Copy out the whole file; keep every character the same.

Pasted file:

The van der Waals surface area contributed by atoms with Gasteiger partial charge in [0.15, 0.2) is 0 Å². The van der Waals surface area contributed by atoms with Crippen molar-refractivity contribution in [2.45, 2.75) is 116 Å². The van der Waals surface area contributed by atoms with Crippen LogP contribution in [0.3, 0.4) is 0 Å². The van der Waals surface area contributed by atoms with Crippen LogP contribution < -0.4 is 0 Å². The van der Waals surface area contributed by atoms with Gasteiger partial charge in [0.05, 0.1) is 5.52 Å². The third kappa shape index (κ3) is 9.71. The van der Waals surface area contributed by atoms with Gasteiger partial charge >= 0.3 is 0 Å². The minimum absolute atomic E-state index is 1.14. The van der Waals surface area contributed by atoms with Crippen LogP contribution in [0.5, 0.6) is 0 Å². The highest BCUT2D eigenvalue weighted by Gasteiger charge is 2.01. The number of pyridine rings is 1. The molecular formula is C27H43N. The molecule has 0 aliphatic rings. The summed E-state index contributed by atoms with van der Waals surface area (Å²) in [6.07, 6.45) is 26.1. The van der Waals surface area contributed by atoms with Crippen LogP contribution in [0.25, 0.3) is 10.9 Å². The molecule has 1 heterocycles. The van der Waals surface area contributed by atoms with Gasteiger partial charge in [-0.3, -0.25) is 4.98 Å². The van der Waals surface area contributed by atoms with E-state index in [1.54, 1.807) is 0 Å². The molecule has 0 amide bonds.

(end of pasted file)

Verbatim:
The van der Waals surface area contributed by atoms with Gasteiger partial charge in [0.15, 0.2) is 0 Å². The van der Waals surface area contributed by atoms with Crippen molar-refractivity contribution in [2.45, 2.75) is 116 Å². The van der Waals surface area contributed by atoms with Crippen LogP contribution in [0.3, 0.4) is 0 Å². The van der Waals surface area contributed by atoms with Crippen LogP contribution < -0.4 is 0 Å². The van der Waals surface area contributed by atoms with Gasteiger partial charge in [0.05, 0.1) is 5.52 Å². The third kappa shape index (κ3) is 9.71. The van der Waals surface area contributed by atoms with Gasteiger partial charge >= 0.3 is 0 Å². The minimum absolute atomic E-state index is 1.14. The van der Waals surface area contributed by atoms with Crippen LogP contribution in [0.5, 0.6) is 0 Å². The highest BCUT2D eigenvalue weighted by Gasteiger charge is 2.01. The number of pyridine rings is 1. The molecular formula is C27H43N. The molecule has 0 aliphatic rings. The summed E-state index contributed by atoms with van der Waals surface area (Å²) in [6.07, 6.45) is 26.1. The van der Waals surface area contributed by atoms with Crippen LogP contribution in [0.25, 0.3) is 10.9 Å². The molecule has 1 heterocycles. The van der Waals surface area contributed by atoms with Gasteiger partial charge in [-0.3, -0.25) is 4.98 Å². The van der Waals surface area contributed by atoms with E-state index in [1.54, 1.807) is 0 Å². The molecule has 0 amide bonds.